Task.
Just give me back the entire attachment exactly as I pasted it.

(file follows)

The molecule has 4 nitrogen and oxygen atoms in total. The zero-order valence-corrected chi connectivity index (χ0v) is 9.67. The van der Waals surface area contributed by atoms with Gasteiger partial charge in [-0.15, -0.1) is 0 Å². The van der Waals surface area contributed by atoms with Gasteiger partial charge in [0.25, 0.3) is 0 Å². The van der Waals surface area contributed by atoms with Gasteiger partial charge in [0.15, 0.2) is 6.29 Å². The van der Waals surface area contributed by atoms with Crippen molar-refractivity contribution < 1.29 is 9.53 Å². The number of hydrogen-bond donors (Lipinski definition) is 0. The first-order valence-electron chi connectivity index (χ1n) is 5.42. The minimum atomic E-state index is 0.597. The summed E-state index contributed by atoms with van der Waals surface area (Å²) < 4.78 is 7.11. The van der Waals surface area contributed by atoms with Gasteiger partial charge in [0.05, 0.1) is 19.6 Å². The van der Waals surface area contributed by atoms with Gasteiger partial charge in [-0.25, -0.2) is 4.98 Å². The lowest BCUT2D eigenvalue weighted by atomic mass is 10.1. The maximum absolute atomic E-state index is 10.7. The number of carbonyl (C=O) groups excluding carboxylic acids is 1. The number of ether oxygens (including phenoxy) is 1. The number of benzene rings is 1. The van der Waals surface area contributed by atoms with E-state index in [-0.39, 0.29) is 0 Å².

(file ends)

The molecule has 4 nitrogen and oxygen atoms in total. The zero-order valence-corrected chi connectivity index (χ0v) is 9.67. The van der Waals surface area contributed by atoms with Gasteiger partial charge in [-0.15, -0.1) is 0 Å². The van der Waals surface area contributed by atoms with Gasteiger partial charge in [0.25, 0.3) is 0 Å². The van der Waals surface area contributed by atoms with Gasteiger partial charge in [0.15, 0.2) is 6.29 Å². The van der Waals surface area contributed by atoms with Crippen molar-refractivity contribution < 1.29 is 9.53 Å². The number of hydrogen-bond donors (Lipinski definition) is 0. The first-order valence-electron chi connectivity index (χ1n) is 5.42. The minimum atomic E-state index is 0.597. The summed E-state index contributed by atoms with van der Waals surface area (Å²) < 4.78 is 7.11. The van der Waals surface area contributed by atoms with Gasteiger partial charge in [0.05, 0.1) is 19.6 Å². The van der Waals surface area contributed by atoms with Gasteiger partial charge in [-0.25, -0.2) is 4.98 Å². The lowest BCUT2D eigenvalue weighted by atomic mass is 10.1. The maximum absolute atomic E-state index is 10.7. The number of carbonyl (C=O) groups excluding carboxylic acids is 1. The number of ether oxygens (including phenoxy) is 1. The number of benzene rings is 1. The van der Waals surface area contributed by atoms with E-state index in [-0.39, 0.29) is 0 Å².